It is no secret that I have a passion for African art. I LOVE the
Story Quilts made by the Weya women of Zimbabwe - a relatively new art
form for them (since 1984).
Africa Direct has one on eBay right now offering a minimum bid of only
$50 - called "Village Life". I just looked around my house and have no
place to hang it (plus I promised my hubby to "sit on my hands" for a
while so I don't place bids -- grin. I must post a picture soon of my
wonderful elephant mask from Burkina Faso. I named him "Numi" - short
for Nunuma). I am at the point where I must take something down if I
buy something new. If I were still teaching I would snatch up one (or
more) of these and do a lesson. Younger children could use scraps of
wallpaper to tell their story (or even fabric). Older children could
use a variety of fabrics - including some cultural fabrics to
represent their heritage (if they wished). Also, make a connection to
Faith Ringgold. Each and every one I have seen is charming - and so
colorful. The one I like best is "Responsible Husband" on the Africa
Direct site, but the asking price is higher.
Here is the story of the quilts (copied from Africa Direct):
The Weya quilt is a product of a group of women living in rural
Zimbabwe who were taught by the European artist Ilse Noy. Ms. Noy came
to Zimbabwe in 1984 as a member of the German Volunteer Service. After
working for three years at the Cold Comfort Weaving Co-operative on
the outskirts of Harare, Ilse moved to Weya, a small communal area in
Zimbabwe . There she taught local women sewing and painting skills,
and appliqué and embroidery techniques.
Today the Weya quilt workshop has become a veritable industry and the
quilts are sold across Zimbabwe, in neighboring countries, and in
fact, all over the world. The diverse themes depicted on the quilts
reveal many aspects of the Weya women's culture. The quilt-makers have
in effect translated their daily life into their works, alluding to
their marriage, their husband and children, sexuality, death, spirits,
ancestors, hopes and worries. The quilts are inspiring expressions of
humanity and have proved to be great sources of revenue for the brave
artists who make them.
For more information and other examples see Ilse Noy, THE ART OF THE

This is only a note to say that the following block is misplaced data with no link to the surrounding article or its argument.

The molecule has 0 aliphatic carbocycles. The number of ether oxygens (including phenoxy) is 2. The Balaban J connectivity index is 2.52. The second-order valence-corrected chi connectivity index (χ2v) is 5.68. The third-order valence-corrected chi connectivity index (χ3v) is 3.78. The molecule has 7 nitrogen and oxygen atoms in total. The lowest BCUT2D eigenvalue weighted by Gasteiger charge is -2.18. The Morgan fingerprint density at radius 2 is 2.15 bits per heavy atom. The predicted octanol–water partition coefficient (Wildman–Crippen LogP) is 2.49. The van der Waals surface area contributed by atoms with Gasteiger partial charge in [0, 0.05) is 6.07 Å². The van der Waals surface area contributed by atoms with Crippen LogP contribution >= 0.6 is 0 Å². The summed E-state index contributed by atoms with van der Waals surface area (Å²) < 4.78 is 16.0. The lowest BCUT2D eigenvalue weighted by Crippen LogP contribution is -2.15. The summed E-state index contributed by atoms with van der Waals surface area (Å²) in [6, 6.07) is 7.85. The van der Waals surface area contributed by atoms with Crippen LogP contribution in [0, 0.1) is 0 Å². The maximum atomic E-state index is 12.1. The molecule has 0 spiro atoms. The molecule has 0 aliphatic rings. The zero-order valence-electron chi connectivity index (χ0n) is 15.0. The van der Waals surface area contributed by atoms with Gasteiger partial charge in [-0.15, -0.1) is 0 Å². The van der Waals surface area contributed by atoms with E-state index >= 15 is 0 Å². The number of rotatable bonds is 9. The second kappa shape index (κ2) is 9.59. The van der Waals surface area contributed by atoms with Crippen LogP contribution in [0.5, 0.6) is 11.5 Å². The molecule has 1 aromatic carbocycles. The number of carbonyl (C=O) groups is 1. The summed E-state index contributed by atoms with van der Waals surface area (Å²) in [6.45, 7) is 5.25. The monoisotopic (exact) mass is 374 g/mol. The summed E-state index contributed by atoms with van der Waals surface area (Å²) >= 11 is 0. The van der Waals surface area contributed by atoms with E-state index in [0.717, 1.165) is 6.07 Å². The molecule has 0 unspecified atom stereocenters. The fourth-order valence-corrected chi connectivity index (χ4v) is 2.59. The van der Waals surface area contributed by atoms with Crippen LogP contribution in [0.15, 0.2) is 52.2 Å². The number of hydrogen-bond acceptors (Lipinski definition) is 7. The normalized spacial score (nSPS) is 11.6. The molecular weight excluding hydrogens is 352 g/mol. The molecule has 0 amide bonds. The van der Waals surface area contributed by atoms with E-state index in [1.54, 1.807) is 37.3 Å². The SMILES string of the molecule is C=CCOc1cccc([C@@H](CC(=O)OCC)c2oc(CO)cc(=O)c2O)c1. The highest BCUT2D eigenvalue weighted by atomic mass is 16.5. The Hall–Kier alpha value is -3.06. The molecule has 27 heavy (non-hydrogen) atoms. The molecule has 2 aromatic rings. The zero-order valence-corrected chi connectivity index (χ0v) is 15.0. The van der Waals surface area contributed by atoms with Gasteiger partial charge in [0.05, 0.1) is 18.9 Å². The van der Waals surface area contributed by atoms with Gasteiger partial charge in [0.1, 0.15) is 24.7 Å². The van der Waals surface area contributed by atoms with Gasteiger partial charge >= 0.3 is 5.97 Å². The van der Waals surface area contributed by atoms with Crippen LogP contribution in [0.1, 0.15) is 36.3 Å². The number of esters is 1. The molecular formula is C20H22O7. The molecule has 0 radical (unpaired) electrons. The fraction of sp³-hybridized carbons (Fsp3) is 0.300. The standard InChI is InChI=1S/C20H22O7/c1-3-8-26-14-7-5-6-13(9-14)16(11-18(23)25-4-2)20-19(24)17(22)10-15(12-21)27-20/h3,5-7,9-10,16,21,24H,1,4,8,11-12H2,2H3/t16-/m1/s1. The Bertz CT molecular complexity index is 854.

WEYA WOMEN, by Baobab Book, 1992, 1994
To view these, go to Africa Direct:
Enter Weya in the search feature and you will find 28 marvelous story
quilts - many now reduced (which saddens me). I have come to be close
friends (virtual friends) with Eliza (owner). I know she paid a fair
price for all of these (maybe purchased on her trip there last
summer?) and may very well be selling them at her cost now.
The book to compliment your lesson is available on Amazon.com. Since I
have no room for a quilt, I may buy the book to enjoy the images.
TAB folks, I know you don't do lesson plans the way other folks do,
but it is good to show where artists get ideas. These women learned
from another crafts person and now tell the stories of their life
through fabric. Fabric applique has long been a part of many African
cultures (primarily in West Africa). Connections are important.
If any of you do a lesson - with or without making a purchase of your
own Story Quilt - please let me know. I would like to see images. No
need to send a lesson plan. I am still contemplating putting an art
education site back on line - but it won't have detailed lesson plans
- only sparks of ideas with images. Writing detailed lesson plans has
no benefit to me - never did (except when I had to write them for a
grade in graduate school).
P.S. As always, Getty list folks, if you post a reply, remember to
remove my email address. Your efforts to clip out email addresses in
your responses reduces the amount of Spam we all receive. Thank you
for your consideration.